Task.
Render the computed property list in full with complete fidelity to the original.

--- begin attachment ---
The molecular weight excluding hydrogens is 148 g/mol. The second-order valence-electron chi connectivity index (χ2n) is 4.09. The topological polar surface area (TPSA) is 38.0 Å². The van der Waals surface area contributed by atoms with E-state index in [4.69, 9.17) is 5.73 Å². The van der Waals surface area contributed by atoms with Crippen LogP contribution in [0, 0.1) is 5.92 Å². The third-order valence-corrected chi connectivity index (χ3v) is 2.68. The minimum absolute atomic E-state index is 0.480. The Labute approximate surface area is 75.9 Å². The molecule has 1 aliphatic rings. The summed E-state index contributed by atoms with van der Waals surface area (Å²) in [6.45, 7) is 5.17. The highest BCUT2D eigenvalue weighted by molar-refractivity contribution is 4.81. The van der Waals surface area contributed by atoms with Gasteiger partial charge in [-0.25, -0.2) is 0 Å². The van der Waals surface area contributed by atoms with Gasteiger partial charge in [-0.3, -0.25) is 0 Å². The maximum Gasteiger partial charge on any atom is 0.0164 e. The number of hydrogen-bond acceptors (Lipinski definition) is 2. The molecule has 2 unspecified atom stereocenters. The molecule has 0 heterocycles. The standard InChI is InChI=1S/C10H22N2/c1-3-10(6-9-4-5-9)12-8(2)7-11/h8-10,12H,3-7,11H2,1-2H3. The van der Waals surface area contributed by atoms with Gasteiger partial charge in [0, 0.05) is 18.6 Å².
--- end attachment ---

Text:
The molecular weight excluding hydrogens is 148 g/mol. The second-order valence-electron chi connectivity index (χ2n) is 4.09. The topological polar surface area (TPSA) is 38.0 Å². The van der Waals surface area contributed by atoms with E-state index in [4.69, 9.17) is 5.73 Å². The van der Waals surface area contributed by atoms with Crippen LogP contribution in [0, 0.1) is 5.92 Å². The third-order valence-corrected chi connectivity index (χ3v) is 2.68. The minimum absolute atomic E-state index is 0.480. The Labute approximate surface area is 75.9 Å². The molecule has 1 aliphatic rings. The summed E-state index contributed by atoms with van der Waals surface area (Å²) in [6.45, 7) is 5.17. The highest BCUT2D eigenvalue weighted by molar-refractivity contribution is 4.81. The van der Waals surface area contributed by atoms with Gasteiger partial charge in [-0.25, -0.2) is 0 Å². The van der Waals surface area contributed by atoms with Gasteiger partial charge in [-0.3, -0.25) is 0 Å². The maximum Gasteiger partial charge on any atom is 0.0164 e. The number of hydrogen-bond acceptors (Lipinski definition) is 2. The molecule has 2 unspecified atom stereocenters. The molecule has 0 heterocycles. The standard InChI is InChI=1S/C10H22N2/c1-3-10(6-9-4-5-9)12-8(2)7-11/h8-10,12H,3-7,11H2,1-2H3. The van der Waals surface area contributed by atoms with Gasteiger partial charge in [0, 0.05) is 18.6 Å².